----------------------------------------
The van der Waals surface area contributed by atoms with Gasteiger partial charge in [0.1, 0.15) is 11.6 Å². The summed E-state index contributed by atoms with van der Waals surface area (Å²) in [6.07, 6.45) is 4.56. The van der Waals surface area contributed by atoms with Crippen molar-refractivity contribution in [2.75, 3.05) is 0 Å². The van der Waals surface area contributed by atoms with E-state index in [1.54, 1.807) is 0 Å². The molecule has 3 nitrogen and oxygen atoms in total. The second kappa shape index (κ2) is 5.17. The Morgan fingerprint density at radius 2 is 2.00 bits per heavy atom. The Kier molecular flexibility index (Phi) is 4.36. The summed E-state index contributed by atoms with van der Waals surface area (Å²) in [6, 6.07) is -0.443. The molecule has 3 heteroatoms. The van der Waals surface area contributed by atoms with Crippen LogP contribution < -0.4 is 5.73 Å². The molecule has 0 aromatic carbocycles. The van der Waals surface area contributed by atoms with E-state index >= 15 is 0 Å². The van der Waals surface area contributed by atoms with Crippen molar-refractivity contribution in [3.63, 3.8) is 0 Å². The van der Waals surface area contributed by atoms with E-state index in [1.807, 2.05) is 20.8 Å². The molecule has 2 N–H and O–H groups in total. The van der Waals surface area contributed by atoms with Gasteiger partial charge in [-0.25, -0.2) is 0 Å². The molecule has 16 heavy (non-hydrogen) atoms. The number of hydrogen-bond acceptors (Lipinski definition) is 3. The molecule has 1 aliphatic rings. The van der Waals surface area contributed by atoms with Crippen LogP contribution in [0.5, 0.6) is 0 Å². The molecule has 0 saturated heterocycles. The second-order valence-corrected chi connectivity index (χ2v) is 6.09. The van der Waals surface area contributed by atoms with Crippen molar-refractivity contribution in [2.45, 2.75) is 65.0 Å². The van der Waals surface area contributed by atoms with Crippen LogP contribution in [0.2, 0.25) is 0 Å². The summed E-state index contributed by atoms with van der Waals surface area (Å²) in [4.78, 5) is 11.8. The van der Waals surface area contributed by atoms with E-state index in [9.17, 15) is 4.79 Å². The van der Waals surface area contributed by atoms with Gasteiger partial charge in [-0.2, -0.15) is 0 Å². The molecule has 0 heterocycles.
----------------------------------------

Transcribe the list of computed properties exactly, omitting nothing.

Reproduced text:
The van der Waals surface area contributed by atoms with Gasteiger partial charge in [0.1, 0.15) is 11.6 Å². The summed E-state index contributed by atoms with van der Waals surface area (Å²) in [6.07, 6.45) is 4.56. The van der Waals surface area contributed by atoms with Crippen molar-refractivity contribution in [2.75, 3.05) is 0 Å². The van der Waals surface area contributed by atoms with E-state index in [1.54, 1.807) is 0 Å². The molecule has 3 nitrogen and oxygen atoms in total. The second kappa shape index (κ2) is 5.17. The Morgan fingerprint density at radius 2 is 2.00 bits per heavy atom. The Kier molecular flexibility index (Phi) is 4.36. The summed E-state index contributed by atoms with van der Waals surface area (Å²) in [6, 6.07) is -0.443. The molecule has 3 heteroatoms. The van der Waals surface area contributed by atoms with Crippen LogP contribution < -0.4 is 5.73 Å². The molecule has 0 aromatic carbocycles. The van der Waals surface area contributed by atoms with E-state index >= 15 is 0 Å². The van der Waals surface area contributed by atoms with Crippen molar-refractivity contribution in [3.63, 3.8) is 0 Å². The van der Waals surface area contributed by atoms with E-state index in [1.807, 2.05) is 20.8 Å². The molecule has 2 N–H and O–H groups in total. The van der Waals surface area contributed by atoms with Gasteiger partial charge in [-0.25, -0.2) is 0 Å². The molecule has 16 heavy (non-hydrogen) atoms. The number of hydrogen-bond acceptors (Lipinski definition) is 3. The molecule has 1 aliphatic rings. The van der Waals surface area contributed by atoms with Crippen LogP contribution in [0.5, 0.6) is 0 Å². The molecule has 0 saturated heterocycles. The second-order valence-corrected chi connectivity index (χ2v) is 6.09. The van der Waals surface area contributed by atoms with Crippen molar-refractivity contribution in [2.45, 2.75) is 65.0 Å². The van der Waals surface area contributed by atoms with Crippen LogP contribution in [0.2, 0.25) is 0 Å². The summed E-state index contributed by atoms with van der Waals surface area (Å²) in [4.78, 5) is 11.8. The van der Waals surface area contributed by atoms with E-state index in [9.17, 15) is 4.79 Å². The van der Waals surface area contributed by atoms with Gasteiger partial charge in [-0.2, -0.15) is 0 Å². The molecule has 0 heterocycles.